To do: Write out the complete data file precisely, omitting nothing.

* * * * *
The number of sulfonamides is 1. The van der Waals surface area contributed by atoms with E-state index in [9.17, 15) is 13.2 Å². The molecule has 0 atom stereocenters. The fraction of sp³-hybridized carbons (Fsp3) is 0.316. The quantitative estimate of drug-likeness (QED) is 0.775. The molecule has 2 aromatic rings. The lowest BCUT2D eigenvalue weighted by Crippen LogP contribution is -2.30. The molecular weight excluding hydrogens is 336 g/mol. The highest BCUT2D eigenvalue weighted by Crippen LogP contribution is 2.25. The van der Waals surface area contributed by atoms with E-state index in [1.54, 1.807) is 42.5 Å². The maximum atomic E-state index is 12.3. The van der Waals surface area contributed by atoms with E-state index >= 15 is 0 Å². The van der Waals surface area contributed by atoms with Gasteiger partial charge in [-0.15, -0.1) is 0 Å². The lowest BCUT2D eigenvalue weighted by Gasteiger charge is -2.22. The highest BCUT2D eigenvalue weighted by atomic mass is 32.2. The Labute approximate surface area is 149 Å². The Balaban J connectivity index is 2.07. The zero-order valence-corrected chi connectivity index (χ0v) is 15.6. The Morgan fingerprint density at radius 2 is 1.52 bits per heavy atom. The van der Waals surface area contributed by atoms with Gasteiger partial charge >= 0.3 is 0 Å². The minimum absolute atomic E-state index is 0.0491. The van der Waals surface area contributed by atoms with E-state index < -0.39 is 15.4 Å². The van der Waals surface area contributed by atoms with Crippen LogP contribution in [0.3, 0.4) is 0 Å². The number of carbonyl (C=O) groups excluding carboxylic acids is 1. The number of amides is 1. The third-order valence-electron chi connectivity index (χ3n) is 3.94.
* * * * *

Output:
The number of sulfonamides is 1. The van der Waals surface area contributed by atoms with E-state index in [9.17, 15) is 13.2 Å². The molecule has 0 atom stereocenters. The fraction of sp³-hybridized carbons (Fsp3) is 0.316. The quantitative estimate of drug-likeness (QED) is 0.775. The molecule has 2 aromatic rings. The lowest BCUT2D eigenvalue weighted by Crippen LogP contribution is -2.30. The molecular weight excluding hydrogens is 336 g/mol. The highest BCUT2D eigenvalue weighted by Crippen LogP contribution is 2.25. The van der Waals surface area contributed by atoms with E-state index in [1.54, 1.807) is 42.5 Å². The maximum atomic E-state index is 12.3. The van der Waals surface area contributed by atoms with E-state index >= 15 is 0 Å². The van der Waals surface area contributed by atoms with Gasteiger partial charge in [-0.15, -0.1) is 0 Å². The lowest BCUT2D eigenvalue weighted by Gasteiger charge is -2.22. The highest BCUT2D eigenvalue weighted by atomic mass is 32.2. The Labute approximate surface area is 149 Å². The Balaban J connectivity index is 2.07. The zero-order valence-corrected chi connectivity index (χ0v) is 15.6. The Morgan fingerprint density at radius 2 is 1.52 bits per heavy atom. The van der Waals surface area contributed by atoms with Gasteiger partial charge >= 0.3 is 0 Å². The minimum absolute atomic E-state index is 0.0491. The van der Waals surface area contributed by atoms with E-state index < -0.39 is 15.4 Å². The van der Waals surface area contributed by atoms with Crippen LogP contribution in [0.3, 0.4) is 0 Å². The number of carbonyl (C=O) groups excluding carboxylic acids is 1. The number of amides is 1. The third-order valence-electron chi connectivity index (χ3n) is 3.94.